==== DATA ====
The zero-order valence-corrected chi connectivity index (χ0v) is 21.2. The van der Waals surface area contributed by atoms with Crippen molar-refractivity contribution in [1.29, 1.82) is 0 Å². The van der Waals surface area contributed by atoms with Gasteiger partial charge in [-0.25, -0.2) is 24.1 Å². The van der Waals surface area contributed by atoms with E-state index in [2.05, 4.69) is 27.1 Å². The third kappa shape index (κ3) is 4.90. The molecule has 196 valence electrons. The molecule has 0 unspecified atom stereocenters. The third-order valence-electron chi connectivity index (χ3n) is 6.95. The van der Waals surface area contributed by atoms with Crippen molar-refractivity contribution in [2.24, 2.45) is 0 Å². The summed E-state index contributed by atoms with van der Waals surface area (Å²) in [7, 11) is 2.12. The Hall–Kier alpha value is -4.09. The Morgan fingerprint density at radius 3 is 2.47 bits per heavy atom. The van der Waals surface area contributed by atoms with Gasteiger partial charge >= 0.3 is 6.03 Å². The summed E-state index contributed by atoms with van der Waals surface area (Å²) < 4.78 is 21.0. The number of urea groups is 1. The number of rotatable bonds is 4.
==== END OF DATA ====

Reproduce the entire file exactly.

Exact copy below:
The zero-order valence-corrected chi connectivity index (χ0v) is 21.2. The van der Waals surface area contributed by atoms with Crippen molar-refractivity contribution in [1.29, 1.82) is 0 Å². The van der Waals surface area contributed by atoms with Gasteiger partial charge in [-0.25, -0.2) is 24.1 Å². The van der Waals surface area contributed by atoms with E-state index in [2.05, 4.69) is 27.1 Å². The third kappa shape index (κ3) is 4.90. The molecule has 196 valence electrons. The molecule has 0 unspecified atom stereocenters. The third-order valence-electron chi connectivity index (χ3n) is 6.95. The van der Waals surface area contributed by atoms with Crippen molar-refractivity contribution in [2.24, 2.45) is 0 Å². The summed E-state index contributed by atoms with van der Waals surface area (Å²) in [7, 11) is 2.12. The Hall–Kier alpha value is -4.09. The Morgan fingerprint density at radius 3 is 2.47 bits per heavy atom. The van der Waals surface area contributed by atoms with Gasteiger partial charge >= 0.3 is 6.03 Å². The summed E-state index contributed by atoms with van der Waals surface area (Å²) < 4.78 is 21.0. The number of urea groups is 1. The number of rotatable bonds is 4.